Brief History of ’s Scene

I. What Started It All?!? A. Jerome Remick, bought a small struggling publishing company in 1898 and turned it into Jerome Remick & Co, a publishing house for . By 1905, Remick and his business partners found success in selling several million copies of “In the Shade of the Old Apple Tree”, “Pretty Baby” and more. , a , joined Remick in 1914 and went on to create many big hits of the 1910’s. Remick eventually sold the extremely successful company to the Warner Brothers conglomerate in 1928. Remick’s legacy helped create Detroit’s Hall in 1919 and helped increase the DSO from 50 to 90 players. B. Convention Town - In the 1870s men began founding and joining new clubs by the thousands from all levels of . Immigrants organized clubs, as did African-. Women would not be left out either and created auxiliaries of men’s clubs or founded major new sisterhoods. From 1870 to the end of the Americans’ social life centered on these clubs. i. The great event that every loyal member eagerly prepared for the national convention. A branch of the Freemasonry, the Knights Templar, held Detroit’s first national convention in 1870 and made a deep impression on Detroiters that the city could be promoted for this type of event. Knights and their companions arrived by several thousands. Convention’s meant a party, with music and beverage, and with that Detroit became a hotspot!

Courtesy of the Burton Historical Collection

II. 1917-1922: Society Bands A. The craze that started around World War I was to the tune of so-called society music. Society bands had a repertoire of , light classics, and popular within an arranged format that allowed little or no improvisation. Both white and black jazzmen got their early training in playing in these society bands. B. The Great Migration & Music - Up to 1922, the society band tradition dominated both black and white dance bands. However, there is some scant information that more -oriented Black bands also played in the city at this time. Given the considerable amount of scholarly attention given to the migration of northward, it seems probable that few, if any, of these musicians came to Detroit to play for long periods of time. Again, not an unexpected occurrence; only a small percentage of Black migrants to Detroit came from . One of the few documented jazz bands in Detroit during this period came from a more source of migrants - . III. 1923-1929: Big Band Jazz A. At no other time before 1950 did Detroit bands play as central a role in the stylistic development of jazz as they did during the period 1923- 1929. B. The Jean Goldkette Victor Recording Orchestra and the McKinney's Cotton Pickers both played well-documented roles in the early development of big band jazz. i. The McKinney Cotton Pickers was one of the pioneers of big band jazz in the 1920s along with a handful of other African American bands in the country. a. The McKinney band is the best documented of Detroit bands, but there are others that escaped attention because they did not have the Cotton Pickers' good fortune to record before the . At least three other African American big bands had frequent engagements in Detroit's ballrooms. ii. Jean Goldkette Victor Recording Orchestra represented the more avant- garde among white musicians by combining society music with "hot" solos of the day. a. It was not until the middle of the 1930's that white big bands had fully assimilated the stylistic innovations of the African American musical pioneers.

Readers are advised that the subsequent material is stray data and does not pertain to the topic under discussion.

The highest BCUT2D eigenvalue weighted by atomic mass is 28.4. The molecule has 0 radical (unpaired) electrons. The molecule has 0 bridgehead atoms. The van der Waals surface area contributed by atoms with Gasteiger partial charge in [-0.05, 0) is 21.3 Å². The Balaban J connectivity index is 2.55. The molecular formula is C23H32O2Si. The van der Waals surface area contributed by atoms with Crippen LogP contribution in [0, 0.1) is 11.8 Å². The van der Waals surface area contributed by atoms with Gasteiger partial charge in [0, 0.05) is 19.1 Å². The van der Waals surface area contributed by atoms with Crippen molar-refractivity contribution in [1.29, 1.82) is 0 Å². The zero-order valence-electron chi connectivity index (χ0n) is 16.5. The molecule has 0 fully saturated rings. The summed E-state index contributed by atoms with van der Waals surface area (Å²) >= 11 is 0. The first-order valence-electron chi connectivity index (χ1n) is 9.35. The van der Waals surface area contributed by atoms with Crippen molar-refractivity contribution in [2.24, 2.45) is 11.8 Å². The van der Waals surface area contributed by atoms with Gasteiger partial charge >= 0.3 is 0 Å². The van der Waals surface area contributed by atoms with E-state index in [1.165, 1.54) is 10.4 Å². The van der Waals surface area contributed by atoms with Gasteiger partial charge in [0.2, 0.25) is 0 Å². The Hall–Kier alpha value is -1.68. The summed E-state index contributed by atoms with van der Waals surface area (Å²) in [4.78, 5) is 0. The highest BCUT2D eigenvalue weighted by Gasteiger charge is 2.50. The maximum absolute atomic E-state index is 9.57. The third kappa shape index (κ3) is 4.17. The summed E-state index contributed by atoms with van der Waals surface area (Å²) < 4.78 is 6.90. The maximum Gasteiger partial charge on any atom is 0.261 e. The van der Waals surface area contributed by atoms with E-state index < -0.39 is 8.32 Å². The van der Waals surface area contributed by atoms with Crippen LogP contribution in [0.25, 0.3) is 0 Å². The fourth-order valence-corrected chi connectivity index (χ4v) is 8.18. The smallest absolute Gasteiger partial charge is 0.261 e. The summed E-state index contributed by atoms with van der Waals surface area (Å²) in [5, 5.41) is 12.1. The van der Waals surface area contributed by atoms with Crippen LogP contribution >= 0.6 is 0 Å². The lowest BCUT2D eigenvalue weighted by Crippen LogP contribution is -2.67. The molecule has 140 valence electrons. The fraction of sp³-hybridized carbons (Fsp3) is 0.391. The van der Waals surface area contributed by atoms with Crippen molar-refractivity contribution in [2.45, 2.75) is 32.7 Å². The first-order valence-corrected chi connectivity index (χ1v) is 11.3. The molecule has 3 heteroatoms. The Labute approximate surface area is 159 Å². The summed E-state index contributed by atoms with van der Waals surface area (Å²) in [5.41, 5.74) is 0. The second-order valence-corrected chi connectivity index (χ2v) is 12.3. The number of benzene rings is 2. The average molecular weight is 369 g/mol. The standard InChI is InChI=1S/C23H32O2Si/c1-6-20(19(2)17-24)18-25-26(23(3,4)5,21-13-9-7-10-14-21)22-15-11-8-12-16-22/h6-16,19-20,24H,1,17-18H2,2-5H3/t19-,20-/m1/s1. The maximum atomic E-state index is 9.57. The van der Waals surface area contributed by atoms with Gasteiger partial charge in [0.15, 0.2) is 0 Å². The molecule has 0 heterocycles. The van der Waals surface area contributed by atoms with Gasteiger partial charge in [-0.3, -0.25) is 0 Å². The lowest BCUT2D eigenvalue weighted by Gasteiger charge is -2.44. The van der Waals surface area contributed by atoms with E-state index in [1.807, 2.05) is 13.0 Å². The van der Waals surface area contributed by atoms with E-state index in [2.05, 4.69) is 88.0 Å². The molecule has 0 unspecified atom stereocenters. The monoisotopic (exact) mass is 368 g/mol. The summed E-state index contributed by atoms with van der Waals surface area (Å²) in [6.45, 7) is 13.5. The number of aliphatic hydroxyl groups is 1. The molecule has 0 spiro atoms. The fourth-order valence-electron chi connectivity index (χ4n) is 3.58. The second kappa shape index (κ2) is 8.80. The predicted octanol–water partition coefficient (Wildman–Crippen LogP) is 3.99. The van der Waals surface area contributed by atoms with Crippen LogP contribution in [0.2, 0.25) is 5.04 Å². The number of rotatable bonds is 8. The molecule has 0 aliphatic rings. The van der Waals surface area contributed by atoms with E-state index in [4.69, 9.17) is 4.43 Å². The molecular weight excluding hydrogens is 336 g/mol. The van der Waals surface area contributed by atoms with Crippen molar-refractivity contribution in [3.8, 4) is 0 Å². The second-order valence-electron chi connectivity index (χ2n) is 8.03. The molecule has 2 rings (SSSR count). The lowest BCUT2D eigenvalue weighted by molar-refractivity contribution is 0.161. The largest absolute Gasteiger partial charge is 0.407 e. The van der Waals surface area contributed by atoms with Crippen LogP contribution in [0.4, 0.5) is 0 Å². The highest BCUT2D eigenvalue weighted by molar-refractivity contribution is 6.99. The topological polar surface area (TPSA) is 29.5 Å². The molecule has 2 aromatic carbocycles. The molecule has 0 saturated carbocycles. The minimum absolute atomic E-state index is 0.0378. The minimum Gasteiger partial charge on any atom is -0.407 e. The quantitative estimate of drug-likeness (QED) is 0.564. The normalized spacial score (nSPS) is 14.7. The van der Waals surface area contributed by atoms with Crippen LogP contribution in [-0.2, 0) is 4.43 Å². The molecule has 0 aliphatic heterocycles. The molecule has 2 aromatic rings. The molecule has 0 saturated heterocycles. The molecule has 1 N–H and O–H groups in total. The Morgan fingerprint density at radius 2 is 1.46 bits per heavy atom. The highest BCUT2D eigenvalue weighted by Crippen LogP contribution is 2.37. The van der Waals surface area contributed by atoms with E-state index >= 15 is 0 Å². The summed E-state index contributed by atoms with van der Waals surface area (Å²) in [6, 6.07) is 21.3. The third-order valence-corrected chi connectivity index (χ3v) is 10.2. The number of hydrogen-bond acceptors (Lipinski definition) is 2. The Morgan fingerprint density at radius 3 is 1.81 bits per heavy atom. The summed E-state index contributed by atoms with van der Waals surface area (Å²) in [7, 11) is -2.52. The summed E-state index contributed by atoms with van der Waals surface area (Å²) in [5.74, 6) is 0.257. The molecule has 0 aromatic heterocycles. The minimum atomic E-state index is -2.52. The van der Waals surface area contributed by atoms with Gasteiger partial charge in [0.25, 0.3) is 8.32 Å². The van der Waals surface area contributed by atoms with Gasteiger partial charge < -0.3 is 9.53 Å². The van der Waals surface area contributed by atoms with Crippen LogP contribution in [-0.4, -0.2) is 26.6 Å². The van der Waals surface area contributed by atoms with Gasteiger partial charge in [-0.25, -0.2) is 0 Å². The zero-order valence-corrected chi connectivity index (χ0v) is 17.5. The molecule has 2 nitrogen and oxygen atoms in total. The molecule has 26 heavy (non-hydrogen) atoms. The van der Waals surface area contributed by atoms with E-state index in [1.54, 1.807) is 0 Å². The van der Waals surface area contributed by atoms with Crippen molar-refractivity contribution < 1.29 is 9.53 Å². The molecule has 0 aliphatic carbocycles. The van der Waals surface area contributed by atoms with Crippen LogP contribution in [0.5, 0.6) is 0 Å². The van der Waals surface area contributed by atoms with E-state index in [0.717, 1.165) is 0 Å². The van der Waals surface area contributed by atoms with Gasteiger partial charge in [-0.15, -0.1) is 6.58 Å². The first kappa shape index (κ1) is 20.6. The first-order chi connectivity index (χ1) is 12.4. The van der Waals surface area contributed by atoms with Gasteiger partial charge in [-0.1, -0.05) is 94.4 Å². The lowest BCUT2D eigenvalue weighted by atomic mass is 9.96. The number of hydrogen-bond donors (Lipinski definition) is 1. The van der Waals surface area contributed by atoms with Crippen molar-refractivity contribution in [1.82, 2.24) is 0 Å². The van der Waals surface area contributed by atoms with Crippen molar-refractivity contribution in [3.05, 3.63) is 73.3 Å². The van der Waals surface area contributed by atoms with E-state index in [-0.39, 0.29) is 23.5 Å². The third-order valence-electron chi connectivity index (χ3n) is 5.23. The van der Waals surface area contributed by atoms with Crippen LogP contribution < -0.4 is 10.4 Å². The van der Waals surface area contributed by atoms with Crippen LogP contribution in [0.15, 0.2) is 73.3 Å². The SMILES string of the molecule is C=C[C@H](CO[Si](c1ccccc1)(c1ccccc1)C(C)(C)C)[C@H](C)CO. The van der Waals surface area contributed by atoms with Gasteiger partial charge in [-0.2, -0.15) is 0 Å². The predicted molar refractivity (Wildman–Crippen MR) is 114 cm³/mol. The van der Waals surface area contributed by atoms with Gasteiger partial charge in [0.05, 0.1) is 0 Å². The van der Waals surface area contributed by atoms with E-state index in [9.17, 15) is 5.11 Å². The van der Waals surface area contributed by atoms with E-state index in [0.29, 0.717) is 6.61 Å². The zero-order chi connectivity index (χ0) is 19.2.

McKinney’s Cotton Pickers Jean Goldkette’s Orchestra Courtesy of Detroit Historical Society Collection

C. Goldkette, like several contemporary (white or black), was also a band booker. During its heyday in the latter half of the 1920s his booking organization managed around twenty different bands. In the fall of 1926 Goldkette brought the McKinney band to Detroit, first to the Arcadia, and by early 1927 to his own Graystone Ballroom. became the first African- American band to play at the Graystone, although not before it agreed, under management pressure, to change its name to McKinney's "Cotton Pickers". Its immediate commercial success at the Graystone, as well as its RCA Victor recordings (1928- 1931), kept the Goldkette organization busy booking engagements until about 1931. IV. The 1930’s: Paradise Valley Days A. During the the most important change in the African American jazz community was the gradual shift from big ballrooms to small cabaret bands. This change in size and source of employment reflected the growth of the black-and- tan cabaret and the emergence of Paradise Valley as the major entertainment spot in Detroit. The Valley was located within the Black community on the city's near East Side around the intersection of St. Antoine and Adams. Entertainment spots included, but were not limited to: i. The Plantation, later Club Plantation, at 550 East Adams was the most prominent of the black-and-tans during the 1930s. Andrew "Jap" Sneed managed the club, and his partner, Stutz Anderson provided the music at the opening in the fall of 1933. ii. Another Black-owned black-and-tan cabaret was the Chocolate Bar, which for many years had a led by guitarist George Dawson. iii. Club was one of the few white owned black-and-tan cabarets. The owner was Morris Wasserman, who later owned The Flame which in the became one of the city's major jazz clubs. Bands led by Ernest Cooper, Monk Culp and played at .